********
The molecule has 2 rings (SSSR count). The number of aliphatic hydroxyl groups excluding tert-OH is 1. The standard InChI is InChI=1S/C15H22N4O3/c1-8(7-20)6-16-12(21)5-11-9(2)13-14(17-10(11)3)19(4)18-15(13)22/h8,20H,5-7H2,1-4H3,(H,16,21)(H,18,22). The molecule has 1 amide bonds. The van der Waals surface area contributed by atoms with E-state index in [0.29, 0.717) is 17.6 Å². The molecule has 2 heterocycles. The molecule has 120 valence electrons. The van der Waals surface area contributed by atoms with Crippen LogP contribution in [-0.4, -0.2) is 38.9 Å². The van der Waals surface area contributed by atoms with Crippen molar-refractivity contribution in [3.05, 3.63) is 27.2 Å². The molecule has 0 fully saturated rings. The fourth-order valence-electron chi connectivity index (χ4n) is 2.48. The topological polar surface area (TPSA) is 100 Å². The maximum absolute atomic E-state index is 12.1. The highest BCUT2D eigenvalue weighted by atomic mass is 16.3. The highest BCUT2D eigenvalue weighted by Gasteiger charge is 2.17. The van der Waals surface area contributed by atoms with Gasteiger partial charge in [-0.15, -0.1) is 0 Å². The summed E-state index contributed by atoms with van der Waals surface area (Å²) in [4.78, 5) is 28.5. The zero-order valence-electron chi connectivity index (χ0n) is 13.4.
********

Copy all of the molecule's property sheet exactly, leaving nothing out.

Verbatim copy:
The molecule has 2 rings (SSSR count). The number of aliphatic hydroxyl groups excluding tert-OH is 1. The standard InChI is InChI=1S/C15H22N4O3/c1-8(7-20)6-16-12(21)5-11-9(2)13-14(17-10(11)3)19(4)18-15(13)22/h8,20H,5-7H2,1-4H3,(H,16,21)(H,18,22). The molecule has 1 amide bonds. The van der Waals surface area contributed by atoms with E-state index in [0.29, 0.717) is 17.6 Å². The molecule has 2 heterocycles. The molecule has 120 valence electrons. The van der Waals surface area contributed by atoms with Crippen LogP contribution in [-0.4, -0.2) is 38.9 Å². The van der Waals surface area contributed by atoms with Crippen molar-refractivity contribution in [3.05, 3.63) is 27.2 Å². The molecule has 0 fully saturated rings. The fourth-order valence-electron chi connectivity index (χ4n) is 2.48. The topological polar surface area (TPSA) is 100 Å². The maximum absolute atomic E-state index is 12.1. The highest BCUT2D eigenvalue weighted by atomic mass is 16.3. The highest BCUT2D eigenvalue weighted by Gasteiger charge is 2.17. The van der Waals surface area contributed by atoms with Gasteiger partial charge in [-0.15, -0.1) is 0 Å². The summed E-state index contributed by atoms with van der Waals surface area (Å²) in [4.78, 5) is 28.5. The zero-order valence-electron chi connectivity index (χ0n) is 13.4.